Black Uber Riders Face More Cancellations And Longer Wait Times

An analysis of ride-hailing apps showed a "pattern of discrimination" against people with stereotypical black names.

A study of Uber rides in two cities "indicated a pattern of discrimination" in which riders with black-sounding names like Kareem waited longer for a car and faced higher cancellation rates compared to people with white-sounding names like Todd.

The study, published Monday by researchers at MIT, Stanford University, and the University of Washington, analyzed wait times and cancellations for 1,500 rides on Uber, Lyft, and Flywheel in Seattle and Boston based on riders' names.

Research assistants in Boston and Seattle were hired by the team to hail rides using “white-sounding” and “black-sounding” names. The white-sounding names included Greg, Todd, Allison, and Kristen. The black-sounding names included Kareem, Rasheed, Ebony, and Keisha. The assistants captured screenshots at various points in the trip to evaluate waiting times, travel times, drivers’ cancellation rates, costs, and driver ratings of the travelers.

Discrimination was starker on Uber, which accounted for 660 of those rides. In Boston, the gap in the cancellation rate between riders with black- and white-sounding names was wider on Uber than on the other apps. In Seattle, there was a bigger difference in the acceptance and wait times.

"Our starkest results were in Boston, where we focused on cancellations," Christopher Knittel, the director of MIT's Center for Energy and Environmental Policy Research and one of the study's authors, told BuzzFeed News. "We had research assistants collect data on whether their original driver canceled on them. When those research assistants used a black-sounding name, the probability of a cancellation more than doubles."

Rachel Holt, the head of Uber's North American operations, told BuzzFeed News in a statement that "discrimination has no place in society, and no place on Uber."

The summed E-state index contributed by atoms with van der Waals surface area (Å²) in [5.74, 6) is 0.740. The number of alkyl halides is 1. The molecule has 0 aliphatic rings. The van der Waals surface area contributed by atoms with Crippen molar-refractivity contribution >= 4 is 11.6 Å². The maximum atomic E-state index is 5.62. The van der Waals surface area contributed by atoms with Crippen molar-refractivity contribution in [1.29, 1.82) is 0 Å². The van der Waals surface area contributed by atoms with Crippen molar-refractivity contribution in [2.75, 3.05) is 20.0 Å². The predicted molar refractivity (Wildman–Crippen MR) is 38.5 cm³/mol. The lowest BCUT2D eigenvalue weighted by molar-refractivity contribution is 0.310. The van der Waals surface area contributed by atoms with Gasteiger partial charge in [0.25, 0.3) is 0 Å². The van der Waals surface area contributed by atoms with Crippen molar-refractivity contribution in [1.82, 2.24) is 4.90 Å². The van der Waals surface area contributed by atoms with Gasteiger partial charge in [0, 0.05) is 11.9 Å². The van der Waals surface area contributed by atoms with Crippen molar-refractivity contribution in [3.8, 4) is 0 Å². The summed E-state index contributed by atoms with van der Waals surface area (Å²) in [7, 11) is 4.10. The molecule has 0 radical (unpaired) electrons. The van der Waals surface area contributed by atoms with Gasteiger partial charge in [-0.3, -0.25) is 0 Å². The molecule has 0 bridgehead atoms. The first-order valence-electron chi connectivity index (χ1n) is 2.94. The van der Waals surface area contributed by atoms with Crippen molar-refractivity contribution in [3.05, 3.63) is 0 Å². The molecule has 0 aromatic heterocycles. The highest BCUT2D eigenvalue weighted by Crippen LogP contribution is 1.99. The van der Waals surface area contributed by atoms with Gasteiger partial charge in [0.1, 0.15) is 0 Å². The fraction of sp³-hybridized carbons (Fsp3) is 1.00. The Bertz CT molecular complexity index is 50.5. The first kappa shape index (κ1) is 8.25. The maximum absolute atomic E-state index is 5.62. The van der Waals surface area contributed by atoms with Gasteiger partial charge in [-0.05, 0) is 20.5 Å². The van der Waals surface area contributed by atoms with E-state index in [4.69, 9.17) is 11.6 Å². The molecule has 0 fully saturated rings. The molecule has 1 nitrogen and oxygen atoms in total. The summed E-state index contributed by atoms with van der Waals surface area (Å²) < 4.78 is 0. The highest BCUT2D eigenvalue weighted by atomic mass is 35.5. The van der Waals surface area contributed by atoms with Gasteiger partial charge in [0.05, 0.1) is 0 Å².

In Boston, the rate of cancellations on UberX was highest among males with black-sounding names, at 11.2%, almost three times that of white males.

In Seattle, UberX riders with black-sounding names had longer acceptance times and waited about 30% longer to be picked up, according to the study.

The study echoed some of the experiences shared by black riders on social media.

A 2015 study of traditional taxis commissioned by Uber found that black riders were refused service when trying to hail cabs, and said they were looking for alternatives. “We believe Uber is helping reduce transportation inequities across the board, but studies like this one are helpful in thinking about how we can do even more," said Uber's Holt.

Knittel said that the study should not be interpreted to suggest that riders are worse off with Uber compared to traditional cabs. The study is "about trying to understand how prevalent these issues are in the new economy," he said.

Companies could crack down on discrimination by not including the names of riders, introduce more severe repercussions for drivers who cancel after accepting a ride, and conduct periodic reviews of drivers' behavior to look for racism, said Knittel.

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